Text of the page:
I remember reading Christopher Isherwood’s A Single Man for the first of what became many times. It’s a devastating book, full of pain and isolation. It’s claustrophobically lonely. Finishing it for the first time induced a consuming, breathless melancholy that took days, if not weeks, to overcome.
It was, counter-intuitively, a joyous experience. For every gut-twisting page-turn, for every stab in the chest, there was the undeniable fact that I was reading a story about a happy, decades-long relationship between two men. I was carried along as Isherwood’s protagonist, George, recalled through his grief the pleasant mundanity of life as a couple, full of secret looks and breakfast routines.
That’s what seeing your experiences play out in culture can do for you. It can make you feel less alone. It can guide you through moments of joy and moments of anguish. The irresistible pull of forbidden attraction in Patricia Highsmith’s Carol is the perfect companion to the exhilarating first flushes of love. Rubyfruit Jungle will instil in you a staunch defiance in the face of those who dare to suggest that you exist as anything other than what you are. Kiss of the Spider Woman will reassure you that any gulf can be bridged, any isolation shattered by common humanity. Jeanette Winterson will remind you that after every nerve-wracking coming out, every painful rejection, comes freedom.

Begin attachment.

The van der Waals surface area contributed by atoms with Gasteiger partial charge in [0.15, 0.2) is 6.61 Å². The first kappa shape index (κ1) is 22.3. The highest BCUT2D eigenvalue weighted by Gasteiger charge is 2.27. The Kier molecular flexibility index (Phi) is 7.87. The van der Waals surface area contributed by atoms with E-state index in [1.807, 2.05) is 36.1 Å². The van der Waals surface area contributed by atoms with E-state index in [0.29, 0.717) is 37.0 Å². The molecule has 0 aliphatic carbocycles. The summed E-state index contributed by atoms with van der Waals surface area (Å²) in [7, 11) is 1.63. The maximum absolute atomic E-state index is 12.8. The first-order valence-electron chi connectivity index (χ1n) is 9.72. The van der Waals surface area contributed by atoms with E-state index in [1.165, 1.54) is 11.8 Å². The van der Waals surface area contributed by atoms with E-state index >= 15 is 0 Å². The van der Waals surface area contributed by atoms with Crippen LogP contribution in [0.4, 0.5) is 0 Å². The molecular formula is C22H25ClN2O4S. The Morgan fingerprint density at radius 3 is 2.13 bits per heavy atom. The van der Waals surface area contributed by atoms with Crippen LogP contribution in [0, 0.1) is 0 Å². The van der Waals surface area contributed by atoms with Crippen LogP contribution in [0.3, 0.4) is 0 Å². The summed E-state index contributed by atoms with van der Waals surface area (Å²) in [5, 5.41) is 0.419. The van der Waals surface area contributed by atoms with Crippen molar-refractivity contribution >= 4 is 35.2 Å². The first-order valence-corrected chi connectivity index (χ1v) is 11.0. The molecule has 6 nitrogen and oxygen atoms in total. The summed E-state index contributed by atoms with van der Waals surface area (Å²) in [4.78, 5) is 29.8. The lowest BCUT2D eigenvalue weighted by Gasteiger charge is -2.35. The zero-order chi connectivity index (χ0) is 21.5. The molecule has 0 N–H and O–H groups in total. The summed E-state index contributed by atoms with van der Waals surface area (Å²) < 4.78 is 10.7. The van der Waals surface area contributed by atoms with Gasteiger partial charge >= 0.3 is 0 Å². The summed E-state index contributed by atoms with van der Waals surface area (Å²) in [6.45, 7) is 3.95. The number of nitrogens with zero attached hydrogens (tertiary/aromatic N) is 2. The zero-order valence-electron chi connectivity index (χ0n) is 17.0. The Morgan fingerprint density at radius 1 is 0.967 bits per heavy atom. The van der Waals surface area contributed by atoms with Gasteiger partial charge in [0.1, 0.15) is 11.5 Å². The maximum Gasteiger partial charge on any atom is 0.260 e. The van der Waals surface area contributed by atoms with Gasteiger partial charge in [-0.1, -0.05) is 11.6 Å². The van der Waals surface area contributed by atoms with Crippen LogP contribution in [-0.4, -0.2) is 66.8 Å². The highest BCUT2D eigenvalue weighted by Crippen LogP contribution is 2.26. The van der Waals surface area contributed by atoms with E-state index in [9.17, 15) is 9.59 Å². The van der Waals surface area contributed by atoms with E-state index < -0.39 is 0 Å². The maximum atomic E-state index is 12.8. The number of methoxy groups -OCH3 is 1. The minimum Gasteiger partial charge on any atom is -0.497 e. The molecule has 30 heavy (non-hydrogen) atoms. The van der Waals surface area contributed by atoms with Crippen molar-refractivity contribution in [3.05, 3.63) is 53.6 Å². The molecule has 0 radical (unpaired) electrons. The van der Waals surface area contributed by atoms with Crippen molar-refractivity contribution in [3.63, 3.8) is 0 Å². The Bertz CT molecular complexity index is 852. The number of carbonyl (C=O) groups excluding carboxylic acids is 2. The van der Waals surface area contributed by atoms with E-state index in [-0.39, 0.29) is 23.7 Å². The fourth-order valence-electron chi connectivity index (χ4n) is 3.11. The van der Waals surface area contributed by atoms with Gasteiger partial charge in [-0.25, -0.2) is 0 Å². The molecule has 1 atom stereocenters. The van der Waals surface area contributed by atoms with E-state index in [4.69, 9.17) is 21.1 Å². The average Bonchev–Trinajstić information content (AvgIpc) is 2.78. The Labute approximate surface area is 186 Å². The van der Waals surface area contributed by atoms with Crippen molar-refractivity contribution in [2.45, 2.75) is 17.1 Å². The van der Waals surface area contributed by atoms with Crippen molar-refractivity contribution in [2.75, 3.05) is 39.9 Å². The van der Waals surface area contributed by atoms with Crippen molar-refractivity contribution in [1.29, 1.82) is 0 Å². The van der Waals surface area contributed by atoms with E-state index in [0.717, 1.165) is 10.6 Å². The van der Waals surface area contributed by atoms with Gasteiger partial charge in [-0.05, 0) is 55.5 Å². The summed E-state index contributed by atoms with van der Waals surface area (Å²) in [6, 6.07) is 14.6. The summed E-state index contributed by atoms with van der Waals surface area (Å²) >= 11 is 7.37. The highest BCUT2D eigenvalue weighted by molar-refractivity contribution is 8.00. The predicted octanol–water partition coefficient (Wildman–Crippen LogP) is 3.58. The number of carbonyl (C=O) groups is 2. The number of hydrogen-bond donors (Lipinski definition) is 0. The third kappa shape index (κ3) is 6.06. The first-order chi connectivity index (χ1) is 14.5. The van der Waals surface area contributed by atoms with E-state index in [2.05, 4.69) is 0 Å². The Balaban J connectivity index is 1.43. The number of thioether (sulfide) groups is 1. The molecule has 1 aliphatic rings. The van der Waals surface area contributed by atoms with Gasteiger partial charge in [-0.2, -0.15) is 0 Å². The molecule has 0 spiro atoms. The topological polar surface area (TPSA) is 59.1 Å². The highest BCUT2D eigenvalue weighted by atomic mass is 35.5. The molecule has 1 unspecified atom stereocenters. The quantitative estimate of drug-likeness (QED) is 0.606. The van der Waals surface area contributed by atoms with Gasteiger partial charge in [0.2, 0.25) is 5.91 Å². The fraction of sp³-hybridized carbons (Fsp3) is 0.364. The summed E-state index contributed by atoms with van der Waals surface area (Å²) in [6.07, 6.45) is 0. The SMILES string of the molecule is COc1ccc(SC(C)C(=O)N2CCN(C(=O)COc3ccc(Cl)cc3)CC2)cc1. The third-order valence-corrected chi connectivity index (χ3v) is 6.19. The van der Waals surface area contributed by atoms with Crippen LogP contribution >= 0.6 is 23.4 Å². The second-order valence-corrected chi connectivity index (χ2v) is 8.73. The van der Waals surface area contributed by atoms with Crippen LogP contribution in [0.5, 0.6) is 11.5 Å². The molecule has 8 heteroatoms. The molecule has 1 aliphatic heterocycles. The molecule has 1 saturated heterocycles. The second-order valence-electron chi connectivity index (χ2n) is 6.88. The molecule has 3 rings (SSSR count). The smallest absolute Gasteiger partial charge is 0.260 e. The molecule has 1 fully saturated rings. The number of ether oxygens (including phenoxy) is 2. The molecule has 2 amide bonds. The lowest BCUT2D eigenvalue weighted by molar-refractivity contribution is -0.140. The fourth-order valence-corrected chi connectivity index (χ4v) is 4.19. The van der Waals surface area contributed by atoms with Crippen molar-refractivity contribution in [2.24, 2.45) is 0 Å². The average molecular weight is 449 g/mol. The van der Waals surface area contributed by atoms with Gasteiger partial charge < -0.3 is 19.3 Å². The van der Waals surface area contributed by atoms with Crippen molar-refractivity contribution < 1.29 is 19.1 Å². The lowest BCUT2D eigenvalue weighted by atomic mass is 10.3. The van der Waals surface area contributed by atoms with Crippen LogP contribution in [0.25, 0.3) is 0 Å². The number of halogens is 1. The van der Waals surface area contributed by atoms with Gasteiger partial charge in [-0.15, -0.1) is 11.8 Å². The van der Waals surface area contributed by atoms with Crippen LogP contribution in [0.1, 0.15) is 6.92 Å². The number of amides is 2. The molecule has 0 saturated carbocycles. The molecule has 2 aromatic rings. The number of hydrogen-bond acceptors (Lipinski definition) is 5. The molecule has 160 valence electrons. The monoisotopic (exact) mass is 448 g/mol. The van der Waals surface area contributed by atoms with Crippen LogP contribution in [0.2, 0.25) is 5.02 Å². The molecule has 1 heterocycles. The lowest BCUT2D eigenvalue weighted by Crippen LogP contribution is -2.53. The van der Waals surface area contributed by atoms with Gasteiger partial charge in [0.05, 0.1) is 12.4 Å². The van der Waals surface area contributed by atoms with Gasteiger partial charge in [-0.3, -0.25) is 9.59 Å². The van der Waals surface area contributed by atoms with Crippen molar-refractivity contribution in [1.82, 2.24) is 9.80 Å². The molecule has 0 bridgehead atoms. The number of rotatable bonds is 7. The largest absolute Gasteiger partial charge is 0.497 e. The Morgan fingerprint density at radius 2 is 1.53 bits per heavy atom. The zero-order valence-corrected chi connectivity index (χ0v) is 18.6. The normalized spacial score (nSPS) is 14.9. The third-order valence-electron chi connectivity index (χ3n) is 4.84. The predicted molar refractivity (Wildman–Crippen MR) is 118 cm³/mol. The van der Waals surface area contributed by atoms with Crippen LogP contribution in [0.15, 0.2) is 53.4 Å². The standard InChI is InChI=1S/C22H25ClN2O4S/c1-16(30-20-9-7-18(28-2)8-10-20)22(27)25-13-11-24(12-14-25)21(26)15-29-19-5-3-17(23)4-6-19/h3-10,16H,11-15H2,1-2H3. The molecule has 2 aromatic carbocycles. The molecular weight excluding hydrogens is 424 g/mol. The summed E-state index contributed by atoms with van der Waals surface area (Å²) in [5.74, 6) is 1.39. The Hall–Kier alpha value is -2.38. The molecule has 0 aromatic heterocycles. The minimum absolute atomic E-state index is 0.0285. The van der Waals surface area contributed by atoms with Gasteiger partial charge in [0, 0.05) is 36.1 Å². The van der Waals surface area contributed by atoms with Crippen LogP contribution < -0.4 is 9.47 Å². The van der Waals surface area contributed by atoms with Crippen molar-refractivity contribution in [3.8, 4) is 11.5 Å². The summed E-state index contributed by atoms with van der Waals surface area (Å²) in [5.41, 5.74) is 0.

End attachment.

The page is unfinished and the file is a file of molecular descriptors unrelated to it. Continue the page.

There are still plenty of stories left to tell, and plenty of people left unrepresented by our culture. Shortcomings in diversity continue to exist in every part of popular entertainment. But while the entire publishing industry will undoubtedly acknowledge that we have a way to go, there is plenty in literary history to be proud of. While homosexuality was still illegal in the UK, Virginia Woolf’s Hogarth Press was publishing Isherwood’s accounts of Berlin’s gay subculture, and Radclyffe Hall’s The Well of Loneliness was proudly defended in court over its depiction of a female same-sex relationship. While we were still waiting for Queer as Folk and The L Word, gay people surreptitiously swapped yellowing pulp paperbacks, and publishers risked a backlash with the release of books like Maurice, Howl and The City and the Pillar.
Now that we have the freedom to share these stories with minimal fear of censorship, let’s celebrate the vast riches that LGBTQ literature has to offer. Let’s stuff our pockets with Mark Doty’s poetry, proudly devour James Baldwin on our journeys, and celebrate in the success of contemporary writers like Sarah Waters, Andrew McMillan and Ali Smith.
Let’s read the stories that we’ve fought so hard to tell.